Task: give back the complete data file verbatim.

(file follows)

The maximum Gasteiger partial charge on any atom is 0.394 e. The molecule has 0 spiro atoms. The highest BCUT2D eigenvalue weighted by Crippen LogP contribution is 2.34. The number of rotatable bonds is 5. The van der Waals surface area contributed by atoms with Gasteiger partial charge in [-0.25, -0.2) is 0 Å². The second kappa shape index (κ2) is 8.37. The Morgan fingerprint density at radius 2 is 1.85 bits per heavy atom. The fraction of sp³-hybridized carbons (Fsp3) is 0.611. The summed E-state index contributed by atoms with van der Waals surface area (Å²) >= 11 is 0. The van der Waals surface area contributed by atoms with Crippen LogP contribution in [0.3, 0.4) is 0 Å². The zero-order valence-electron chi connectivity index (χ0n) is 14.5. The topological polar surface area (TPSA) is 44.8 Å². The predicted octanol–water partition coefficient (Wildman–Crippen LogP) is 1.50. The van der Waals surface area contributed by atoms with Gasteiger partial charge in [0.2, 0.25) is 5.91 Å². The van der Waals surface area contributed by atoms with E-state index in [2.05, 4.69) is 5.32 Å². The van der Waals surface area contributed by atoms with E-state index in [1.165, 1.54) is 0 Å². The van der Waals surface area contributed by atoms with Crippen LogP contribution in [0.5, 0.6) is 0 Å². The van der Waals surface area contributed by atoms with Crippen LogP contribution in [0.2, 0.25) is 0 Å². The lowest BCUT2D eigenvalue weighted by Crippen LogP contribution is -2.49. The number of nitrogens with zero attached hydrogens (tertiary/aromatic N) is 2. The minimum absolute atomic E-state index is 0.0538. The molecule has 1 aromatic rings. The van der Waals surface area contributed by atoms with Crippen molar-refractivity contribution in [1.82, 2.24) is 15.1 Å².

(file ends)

The maximum Gasteiger partial charge on any atom is 0.394 e. The molecule has 0 spiro atoms. The highest BCUT2D eigenvalue weighted by Crippen LogP contribution is 2.34. The number of rotatable bonds is 5. The van der Waals surface area contributed by atoms with Gasteiger partial charge in [-0.25, -0.2) is 0 Å². The second kappa shape index (κ2) is 8.37. The Morgan fingerprint density at radius 2 is 1.85 bits per heavy atom. The fraction of sp³-hybridized carbons (Fsp3) is 0.611. The summed E-state index contributed by atoms with van der Waals surface area (Å²) >= 11 is 0. The van der Waals surface area contributed by atoms with Crippen LogP contribution in [0.3, 0.4) is 0 Å². The zero-order valence-electron chi connectivity index (χ0n) is 14.5. The topological polar surface area (TPSA) is 44.8 Å². The predicted octanol–water partition coefficient (Wildman–Crippen LogP) is 1.50. The van der Waals surface area contributed by atoms with Gasteiger partial charge in [0.2, 0.25) is 5.91 Å². The van der Waals surface area contributed by atoms with E-state index in [2.05, 4.69) is 5.32 Å². The van der Waals surface area contributed by atoms with E-state index in [1.165, 1.54) is 0 Å². The van der Waals surface area contributed by atoms with Crippen LogP contribution in [0.5, 0.6) is 0 Å². The van der Waals surface area contributed by atoms with Crippen LogP contribution in [0.2, 0.25) is 0 Å². The lowest BCUT2D eigenvalue weighted by Crippen LogP contribution is -2.49. The number of nitrogens with zero attached hydrogens (tertiary/aromatic N) is 2. The minimum absolute atomic E-state index is 0.0538. The molecule has 1 aromatic rings. The van der Waals surface area contributed by atoms with Crippen molar-refractivity contribution in [1.82, 2.24) is 15.1 Å².